Aug 2, 2021

BHP strikes in Chile threaten global copper output

BHP
Copper
Supplychain
mining
BHP workers at a copper mine in Chile have rejected the company’s most recent contract offer, threatening to strike and put global copper supply at risk

As the global copper market tightens, the industry looks with anxiety toward the looming disruption at the world’s largest copper mine in Chile. Owned by BHP, La Escondida copper mine saw its workers vote to reject the company’s most recent contract offer by an unbelievable 99.5% following accusations that BHP was offering “large one-time bonuses in exchange for longer hours and new demands” to increase both productivity and profits. If an agreement is unable to be reached in the coming days, a strike with the potential to damage copper supply globally is likely to take place. 

The Escondida copper mine is crucial to the global production of the metal. Last year, the mine produced around 1.2 million metric tons of copper and was responsible for almost 6% of the world’s copper supply. 

BHP under pressure for profits

Copper is an essential contributor to BHP’s success. Contributing around US$7.1mn of the company’s US$25.6mn revenue in 1H21, the Escondida mine strike would be a big blow to the miner’s 2021 production and profits. According to BHP, the Escondida mine is responsible for churning out around 1,068kt in FY '21 with the potential for 1,080kt in FY’22. But with copper prices already in a precarious position - and spot prices rallying nearly 4% in the last fortnight from US$9,300p/t to US$9,700p/t - BHP is keen to avoid any unnecessary disruptions to its operations, particularly one as high-profile and valuable as Escondida.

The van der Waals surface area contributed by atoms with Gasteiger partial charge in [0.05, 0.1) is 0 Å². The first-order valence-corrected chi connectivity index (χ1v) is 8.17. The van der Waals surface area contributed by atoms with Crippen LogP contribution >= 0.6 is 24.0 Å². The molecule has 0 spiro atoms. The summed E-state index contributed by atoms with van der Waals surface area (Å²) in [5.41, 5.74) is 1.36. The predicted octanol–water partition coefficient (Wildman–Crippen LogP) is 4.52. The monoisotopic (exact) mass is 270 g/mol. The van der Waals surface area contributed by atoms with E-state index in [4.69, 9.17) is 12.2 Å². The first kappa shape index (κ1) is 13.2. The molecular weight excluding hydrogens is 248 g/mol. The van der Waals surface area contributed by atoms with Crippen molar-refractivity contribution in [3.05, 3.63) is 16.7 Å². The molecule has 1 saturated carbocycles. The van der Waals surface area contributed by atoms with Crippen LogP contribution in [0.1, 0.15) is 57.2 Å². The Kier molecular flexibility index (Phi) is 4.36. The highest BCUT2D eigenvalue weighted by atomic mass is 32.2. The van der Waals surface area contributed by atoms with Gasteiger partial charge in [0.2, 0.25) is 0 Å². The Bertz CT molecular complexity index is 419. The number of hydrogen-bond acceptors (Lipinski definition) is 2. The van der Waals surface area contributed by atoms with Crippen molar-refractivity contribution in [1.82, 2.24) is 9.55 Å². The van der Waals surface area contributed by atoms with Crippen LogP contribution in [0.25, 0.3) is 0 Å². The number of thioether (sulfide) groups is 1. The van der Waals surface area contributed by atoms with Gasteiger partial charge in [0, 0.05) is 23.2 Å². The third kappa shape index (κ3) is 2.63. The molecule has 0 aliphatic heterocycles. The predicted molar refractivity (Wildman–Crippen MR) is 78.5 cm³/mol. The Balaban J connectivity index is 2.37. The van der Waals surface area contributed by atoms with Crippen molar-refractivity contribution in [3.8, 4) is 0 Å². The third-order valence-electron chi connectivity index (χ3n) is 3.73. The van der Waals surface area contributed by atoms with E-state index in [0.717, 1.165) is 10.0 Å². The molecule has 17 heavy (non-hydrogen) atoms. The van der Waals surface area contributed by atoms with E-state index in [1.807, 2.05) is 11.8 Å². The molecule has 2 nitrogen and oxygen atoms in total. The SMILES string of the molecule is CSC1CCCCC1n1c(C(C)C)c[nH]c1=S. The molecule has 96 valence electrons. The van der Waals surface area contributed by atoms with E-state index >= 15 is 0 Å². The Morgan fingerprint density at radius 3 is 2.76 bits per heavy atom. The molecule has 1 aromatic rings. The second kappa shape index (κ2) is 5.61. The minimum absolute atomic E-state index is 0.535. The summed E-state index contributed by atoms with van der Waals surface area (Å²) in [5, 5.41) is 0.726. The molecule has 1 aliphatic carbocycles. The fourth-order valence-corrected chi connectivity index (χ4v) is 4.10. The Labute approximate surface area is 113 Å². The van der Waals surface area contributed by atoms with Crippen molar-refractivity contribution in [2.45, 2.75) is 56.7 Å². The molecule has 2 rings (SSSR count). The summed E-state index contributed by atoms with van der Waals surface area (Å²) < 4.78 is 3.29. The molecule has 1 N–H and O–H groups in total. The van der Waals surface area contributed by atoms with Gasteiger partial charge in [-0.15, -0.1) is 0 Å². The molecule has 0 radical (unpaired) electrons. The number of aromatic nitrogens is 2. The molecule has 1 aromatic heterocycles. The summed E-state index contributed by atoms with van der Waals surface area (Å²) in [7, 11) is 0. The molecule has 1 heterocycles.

Eleni Joannides, an analyst at commodities consulting firm Wood Mackenzie, points out that “any significant impact on the market and thus prices will depend on whether there is a walkout in 10 days or not. 

At current prices, Escondida negotiations appear to be built into the market.”

Chilean Union refuse to budge for BHP’s bid to stop a strike

By law, the Chilean workers are required to continue working during a period of mediation for up to 10 days, which BHP hopes will provide enough time to reach a deal. However, the union at La Escondida insists that it will not be swayed by the company’s proposals which it believes will provide better conditions and attractive benefits for its staff and BHP as a whole.

“We hope that this strong vote will be the decisive wake-up call for BHP to initiate substantive discussions to reach satisfactory agreements if it wants to avoid a lengthy conflict that could be the costliest in the country’s union history,” the union said.

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